In the lab, the scientists found that lichens can be stored dry at room temperature in ambient air for up to three years without any significant decline in vitality and that the ultraviolet rays did not negatively impact the lichens when they were reintroduced back into the desert. However, the researchers did find that crust lichens are primarily vulnerable to oxidation. In the field, Sun recommends that amending the soil with antioxidants could protect the newly restored “seed” organisms from oxidation and thereby help them grow faster. “The research suggests that crust restoration is feasible and should be considered by land managers and solar companies,” Sun says.
Soil crust lichens–Henry Sun Photo
Peering Beneath The Surface
Sleuthing out solar facilities impacts on the ecosystem also involves looking beneath the top layer of the soil, according to NEXUS researcher Dr. Markus Berli of the DRI. Berli explains that arrays of solar panels in the Nevada desert don’t just block the Sun’s rays from reaching the ground; they also intercept rainwater. Berli and his team’s research found that when rain fell, instead of the raindrops falling on the soil in a uniform, or homogenous pattern, when solar panels are in place, the droplets land on the panels and the earth immediately below the panels remains dry. But once the rain has fallen, it runs down the panel slopes and drains into the ground in concentrated drip lines.
To find out how this variation of rainwater distribution might impact the soil moisture, the scientists carried out a series of simulation experiments. From these studies, the researchers found that, at the drip line, the area where the raindrops slide down the panel and fed into the soil, the infiltration could reach depths of 50 centimeters. When water infiltrates as deep as 50 centimeters it is unlikely that it will be lost back into the atmosphere through evaporation. Instead it accumulates and is stored in the soil. The research indicates that possible pathways exist to use solar arrays as a means for rainwater harvesting which is particularly important in an environment that is water limited, Berli says.
Ultimately, the main application for the research is in predicting the soil moisture pattern and therefore helping to assess the type of “ecosystem” that would evolve within the fence of a low-impact solar facility. The water redistribution could lead to a quite different “ecosystem” evolving after construction, as more moisture and shade would be available.
“This work will contribute to better planning and design of solar facilities in desert environments, in particular where solar facilities with minimal environmental disturbance is desired,” Berli says.
Conceptual model of water infiltration into soil under a solar array.
Valley Electric Association (VEA) Community Solar Project Construction–VEA Photo
Fostering Collaborations Helps Conservation Efforts
The mission of the NEXUS External Engagement team is to develop collaborations between NEXUS researchers and stakeholders from industries, agencies and the public with a view to further develop solar energy technology while minimizing water use and other impacts of solar plants on the environment. One achievement of the team was to facilitate discussions between NEXUS researchers, the US Fish and Wildlife Service and Valley Electric Association, Inc. (VEA) that resulted in an innovative approach designed to minimize the environmental footprint of VEA’s community solar project.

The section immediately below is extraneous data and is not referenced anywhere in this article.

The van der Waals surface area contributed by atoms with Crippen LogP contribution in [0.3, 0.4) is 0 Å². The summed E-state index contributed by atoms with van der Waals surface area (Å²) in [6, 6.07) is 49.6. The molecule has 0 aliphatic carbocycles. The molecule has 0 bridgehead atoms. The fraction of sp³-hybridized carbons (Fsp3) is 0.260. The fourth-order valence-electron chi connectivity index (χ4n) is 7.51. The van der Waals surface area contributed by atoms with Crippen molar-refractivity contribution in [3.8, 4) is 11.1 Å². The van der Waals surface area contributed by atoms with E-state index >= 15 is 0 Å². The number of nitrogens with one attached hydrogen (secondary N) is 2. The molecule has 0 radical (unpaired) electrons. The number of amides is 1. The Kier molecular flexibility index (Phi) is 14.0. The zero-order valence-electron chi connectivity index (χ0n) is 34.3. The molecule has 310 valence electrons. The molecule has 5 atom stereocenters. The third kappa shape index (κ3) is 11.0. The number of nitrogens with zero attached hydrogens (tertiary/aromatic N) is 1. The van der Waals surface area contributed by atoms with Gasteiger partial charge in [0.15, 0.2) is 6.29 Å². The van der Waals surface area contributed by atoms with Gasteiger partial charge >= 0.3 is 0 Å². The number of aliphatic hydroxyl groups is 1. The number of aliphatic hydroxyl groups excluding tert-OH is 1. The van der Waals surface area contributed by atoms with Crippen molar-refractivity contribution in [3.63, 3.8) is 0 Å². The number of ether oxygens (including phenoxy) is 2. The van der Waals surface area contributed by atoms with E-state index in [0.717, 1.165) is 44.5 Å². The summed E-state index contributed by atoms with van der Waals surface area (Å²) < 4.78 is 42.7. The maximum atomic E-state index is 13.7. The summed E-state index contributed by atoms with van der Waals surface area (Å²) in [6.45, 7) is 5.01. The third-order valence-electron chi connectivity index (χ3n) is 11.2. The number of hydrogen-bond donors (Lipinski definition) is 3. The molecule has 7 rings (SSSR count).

Several NEXUS researchers have also engaged in collaborations that have furthered their research objectives and allowed other institutes or companies to benefit from their findings. Dr. Dale Devitt of UNLV has written a successful grant funded by VEA, which designed and built the community solar facility that did not alter the surface hydrology and minimized plant removal. Working at the VEA site will present Devitt and his team the opportunity to compare and contrast the environmental impacts of the VEA site with those of a traditional solar facility in Eldorado Valley. Devitt’s team’s research has also allowed the scientists to develop a joint study with the University of Texas, in which they will be assessing environmental impact of large scale solar in west Texas.
UNLV’s Scott Abella has fostered collaborations with researchers from the University of California System and the United States Geological survey, enabling the team to publish a synthesis article in the journal Frontiers in Ecology and the Environment.
Abella has previously collaborated with the Bureau of Land Management (BLM)-Nevada to investigate ways of improving the forage quality for desert tortoises. That collaboration has since resumed and currently Abella’s team is measuring the long-term improvement of forage quality and how tortoises respond to these enhanced habitats on BLM land.
“The collaborations enabled by the NEXUS project have significantly increased Nevada’s capacity to do research on solar energy and its impacts on the environment,” says Dr. Gayle Dana, NEXUS Project Director. “In doing so they have furthered the major goal of the NSF EPSCoR program to increase research capacity in the state.”
NEXUS Notes is a monthly publication of the Solar Nexus Project, which is a five-year research project funded by the National Science Foundation’s Established Program to Stimulate Competitive Research “EPSCoR” (Cooperative Agreement #IIA-1301726) focusing on the nexus of (or linkage between) solar energy generation and Nevada’s limited water resources and fragile environment.
Any opinions, findings, and conclusions or recommendations expressed in this material are those of the author(s) and do not necessarily reflect the views of the National Science Foundation.
If you would like to know more about the NEXUS project,
please contact, Dr. Gayle Dana